This is truly a story about commitment to wedding vows “for better or for worse, in sickness and in health.” Bob Jagers married his wife, Rose, when he was just 23 years old, fresh out of the Navy. They were married for 65 years. Rose was diagnosed with Alzheimer’s disease at the age of 70, but Bob says she had the symptoms for several years before that. He spent that time searching for someone who knew what was happening to his wife. He wrote down everything she was doing, and he finally found a neuro-psychologist who understood. Bob says he cried long and hard and prayed a lot during that extremely difficult and frustrating time. While she didn’t “act up” in front of others, he took the brunt of her frequent angry outbursts. These outbursts could last for five minutes or for an hour or longer. Bob says, “The more I fought against the situation, the more difficult and longer the outbursts became.”
Once he got the diagnosis, Bob began going to workshops and seminars to educate himself about the disease, and today he stresses how important education is. Bob also started and ran a support group for ten years when they were living in Michigan. He learned some important lessons during that time. He learned that his reactions to Rose’s issues were creating undesirable reactions from Rose. For example, when she threw food on the floor, his initial response was, “Why do you throw the food on the floor? Now I have to clean it up,” to which she often replied, “Good.” After he was educated, he would say, “Wow, you are changing the flavor of the food.” He learned that his responses were part of the problem.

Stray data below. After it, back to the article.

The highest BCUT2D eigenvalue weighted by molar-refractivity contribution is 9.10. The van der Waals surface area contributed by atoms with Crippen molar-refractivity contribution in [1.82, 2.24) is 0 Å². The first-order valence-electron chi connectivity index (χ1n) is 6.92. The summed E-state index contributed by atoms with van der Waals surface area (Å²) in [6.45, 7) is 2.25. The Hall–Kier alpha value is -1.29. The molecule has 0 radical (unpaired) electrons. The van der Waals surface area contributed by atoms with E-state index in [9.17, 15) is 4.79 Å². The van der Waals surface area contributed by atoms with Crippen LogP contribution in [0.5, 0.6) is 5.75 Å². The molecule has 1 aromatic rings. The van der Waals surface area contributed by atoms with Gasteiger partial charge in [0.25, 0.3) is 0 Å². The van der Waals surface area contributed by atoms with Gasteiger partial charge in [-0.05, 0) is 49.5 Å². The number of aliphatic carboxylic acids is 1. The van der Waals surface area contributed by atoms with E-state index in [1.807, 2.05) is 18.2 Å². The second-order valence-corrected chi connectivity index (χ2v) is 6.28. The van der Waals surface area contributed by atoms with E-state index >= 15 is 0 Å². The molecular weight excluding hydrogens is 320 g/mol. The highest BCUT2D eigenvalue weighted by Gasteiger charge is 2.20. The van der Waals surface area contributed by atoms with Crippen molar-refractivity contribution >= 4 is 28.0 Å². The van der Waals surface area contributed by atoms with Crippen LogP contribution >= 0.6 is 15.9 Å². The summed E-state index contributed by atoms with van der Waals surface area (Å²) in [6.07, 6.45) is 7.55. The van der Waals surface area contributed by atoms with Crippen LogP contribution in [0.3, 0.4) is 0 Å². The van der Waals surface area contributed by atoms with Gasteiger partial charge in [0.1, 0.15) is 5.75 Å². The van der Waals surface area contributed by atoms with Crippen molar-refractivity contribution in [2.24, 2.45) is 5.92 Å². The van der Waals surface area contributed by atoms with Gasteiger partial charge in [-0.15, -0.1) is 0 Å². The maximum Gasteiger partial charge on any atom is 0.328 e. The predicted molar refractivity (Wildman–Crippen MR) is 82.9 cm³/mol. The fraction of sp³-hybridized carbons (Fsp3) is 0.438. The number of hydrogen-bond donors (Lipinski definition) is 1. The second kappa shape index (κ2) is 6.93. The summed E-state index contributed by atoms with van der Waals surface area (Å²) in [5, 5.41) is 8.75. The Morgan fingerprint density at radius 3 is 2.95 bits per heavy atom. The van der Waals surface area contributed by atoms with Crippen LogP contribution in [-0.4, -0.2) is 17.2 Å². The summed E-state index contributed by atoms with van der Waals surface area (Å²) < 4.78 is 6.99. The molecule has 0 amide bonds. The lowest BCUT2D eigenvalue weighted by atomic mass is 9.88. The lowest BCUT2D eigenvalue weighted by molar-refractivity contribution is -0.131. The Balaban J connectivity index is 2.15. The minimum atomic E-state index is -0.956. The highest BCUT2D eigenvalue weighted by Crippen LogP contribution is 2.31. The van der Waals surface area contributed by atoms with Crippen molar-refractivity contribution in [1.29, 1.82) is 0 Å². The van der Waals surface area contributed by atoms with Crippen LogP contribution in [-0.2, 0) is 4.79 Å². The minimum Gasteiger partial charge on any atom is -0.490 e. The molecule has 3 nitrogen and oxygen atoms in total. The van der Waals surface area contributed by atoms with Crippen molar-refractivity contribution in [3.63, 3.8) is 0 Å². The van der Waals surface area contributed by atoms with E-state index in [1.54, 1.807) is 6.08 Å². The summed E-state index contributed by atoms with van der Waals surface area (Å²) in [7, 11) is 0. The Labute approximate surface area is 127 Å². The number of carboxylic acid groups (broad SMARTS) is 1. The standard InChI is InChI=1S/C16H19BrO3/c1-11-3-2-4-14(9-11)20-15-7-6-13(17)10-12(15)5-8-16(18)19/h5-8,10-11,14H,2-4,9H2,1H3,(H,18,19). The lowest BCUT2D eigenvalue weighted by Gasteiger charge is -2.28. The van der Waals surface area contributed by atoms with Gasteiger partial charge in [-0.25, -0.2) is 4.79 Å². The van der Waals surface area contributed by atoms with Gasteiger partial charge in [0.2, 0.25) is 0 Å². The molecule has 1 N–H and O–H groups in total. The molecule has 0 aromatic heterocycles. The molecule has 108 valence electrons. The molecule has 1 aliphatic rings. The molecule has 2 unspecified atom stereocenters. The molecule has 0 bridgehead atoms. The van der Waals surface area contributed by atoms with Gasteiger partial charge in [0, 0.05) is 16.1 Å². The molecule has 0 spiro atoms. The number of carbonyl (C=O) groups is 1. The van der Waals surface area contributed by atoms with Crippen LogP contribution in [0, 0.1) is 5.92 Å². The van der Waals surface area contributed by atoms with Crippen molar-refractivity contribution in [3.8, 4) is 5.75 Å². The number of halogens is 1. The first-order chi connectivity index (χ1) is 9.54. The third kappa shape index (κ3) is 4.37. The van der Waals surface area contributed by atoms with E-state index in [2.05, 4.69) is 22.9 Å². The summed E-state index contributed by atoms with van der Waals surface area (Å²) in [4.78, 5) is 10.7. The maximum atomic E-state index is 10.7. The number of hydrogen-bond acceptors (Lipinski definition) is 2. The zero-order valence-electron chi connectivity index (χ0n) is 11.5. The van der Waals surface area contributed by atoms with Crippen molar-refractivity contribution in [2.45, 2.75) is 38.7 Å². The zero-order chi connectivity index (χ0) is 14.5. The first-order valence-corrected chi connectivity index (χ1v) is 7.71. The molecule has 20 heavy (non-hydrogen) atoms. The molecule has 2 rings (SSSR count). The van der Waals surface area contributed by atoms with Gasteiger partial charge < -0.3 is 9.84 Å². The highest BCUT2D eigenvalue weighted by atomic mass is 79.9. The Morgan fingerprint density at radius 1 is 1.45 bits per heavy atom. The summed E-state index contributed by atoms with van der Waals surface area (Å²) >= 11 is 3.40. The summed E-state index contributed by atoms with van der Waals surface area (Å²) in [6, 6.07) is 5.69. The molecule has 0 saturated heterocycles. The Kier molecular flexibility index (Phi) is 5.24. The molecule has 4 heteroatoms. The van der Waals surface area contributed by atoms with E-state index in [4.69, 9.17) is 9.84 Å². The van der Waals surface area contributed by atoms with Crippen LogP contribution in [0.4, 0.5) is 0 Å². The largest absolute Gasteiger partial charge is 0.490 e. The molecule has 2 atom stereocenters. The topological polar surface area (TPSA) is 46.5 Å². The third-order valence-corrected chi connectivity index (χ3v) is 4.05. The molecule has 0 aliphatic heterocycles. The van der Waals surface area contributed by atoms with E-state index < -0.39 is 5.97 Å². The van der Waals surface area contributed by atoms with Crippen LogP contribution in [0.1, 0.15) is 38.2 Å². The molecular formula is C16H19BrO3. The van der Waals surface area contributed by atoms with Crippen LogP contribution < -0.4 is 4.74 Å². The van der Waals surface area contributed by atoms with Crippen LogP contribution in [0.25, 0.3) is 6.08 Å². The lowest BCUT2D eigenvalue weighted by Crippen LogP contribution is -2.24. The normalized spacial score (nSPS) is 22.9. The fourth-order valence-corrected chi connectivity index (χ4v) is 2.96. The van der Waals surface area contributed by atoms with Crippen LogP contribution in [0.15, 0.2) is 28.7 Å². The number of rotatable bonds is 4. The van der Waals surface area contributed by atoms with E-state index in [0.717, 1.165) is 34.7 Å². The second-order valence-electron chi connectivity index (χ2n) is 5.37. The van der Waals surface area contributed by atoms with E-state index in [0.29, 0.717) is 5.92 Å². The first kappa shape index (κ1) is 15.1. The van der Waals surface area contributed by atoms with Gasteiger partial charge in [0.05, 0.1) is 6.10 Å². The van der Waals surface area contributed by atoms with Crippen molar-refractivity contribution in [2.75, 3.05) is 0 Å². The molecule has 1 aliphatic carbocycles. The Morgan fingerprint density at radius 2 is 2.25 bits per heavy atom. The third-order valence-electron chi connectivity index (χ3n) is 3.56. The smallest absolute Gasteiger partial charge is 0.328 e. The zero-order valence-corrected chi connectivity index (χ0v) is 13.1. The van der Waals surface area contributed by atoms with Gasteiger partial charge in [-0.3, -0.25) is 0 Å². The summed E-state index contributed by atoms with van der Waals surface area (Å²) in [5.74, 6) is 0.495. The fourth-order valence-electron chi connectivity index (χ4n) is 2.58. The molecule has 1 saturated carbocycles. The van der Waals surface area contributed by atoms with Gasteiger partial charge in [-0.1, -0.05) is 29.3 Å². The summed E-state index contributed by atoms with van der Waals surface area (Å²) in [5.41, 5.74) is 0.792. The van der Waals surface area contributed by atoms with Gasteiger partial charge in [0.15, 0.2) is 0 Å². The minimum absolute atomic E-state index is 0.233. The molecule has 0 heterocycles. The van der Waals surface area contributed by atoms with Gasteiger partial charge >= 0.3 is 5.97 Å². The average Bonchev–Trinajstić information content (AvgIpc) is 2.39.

Bob’s offers this advice, “Don’t be put on the defensive by the incidents; instead try to use laughter or a compliment to diffuse the situation.” He also tapped into her interests. Rose enjoyed watching birds so Bob put out bird feeders, and he used old photographs to keep Rose out of her “dark holes.” He also hired a woman to help care for her and that changed her whole attitude and made him feel much better.
Bob stresses the importance of caregivers taking time out for themselves. In Bob’s case, it was tutoring children. When Bob retired, Rose encouraged him to tutor and often came with him. It turned out to be a meaningful escape, so he has tutored for 17 years. Today, Bob tutors at Bea’s Kids and thoroughly enjoys it.
Bob is a fascinating man who has published two books titled, Whales of WWII: Military Life of Robert Jagers June 1942 to October 1945 and Inedible BLT, which stands for Bob’s Lesson Today. He is about to publish a book about his life experiences, including caring for Rose. He received the Purple Heart for his injuries in the war and is a popular speaker.
When Rose was 85 years old, Bob’s back problems became so severe that he could no longer care for her himself, so they moved from Michigan to Carrollton in 2007. He had to put her in an assisted living home while he lived with his daughter. But Rose was very unhappy there, so he moved her to a second home, which was better. Bob feels that all the moves, including the move from Michigan to Dallas, were very traumatic for her.
Rose passed away in 2011, and Bob still misses her. He was a steadfast caregiver with a deep faith and prayer life. He was a husband, who took his wedding vows very seriously.
- Educating himself about the disease.
- His tutoring work – finding some meaningful work to do.
- The 36-Hour Day: A Family Guide to Caring for Persons with Alzheimer Disease, Related Dementing Illnesses, and Memory Loss in Later Life by Nancy L. Mace.
- Laughter, giving compliments, and making jokes.
1 Corinthians 13: 1-3 If I speak in the tongues of men or of angels, but do not have love, I am only a resounding gong or a clanging cymbal. If I have the gift of prophecy and can fathom all mysteries and all knowledge, and if I have a faith that can move mountains, but do not have love, I am nothing. If I give all I possess to the poor and give over my body to hardship that I may boast, but do not have love, I gain nothing.
Dear Father, thank you for this example of a strong marriage. You gave Bob the strength and patience to care for dear Rose. He learned many lessons about the disease and the most important lesson of all, he learned to remain steadfast in Your care.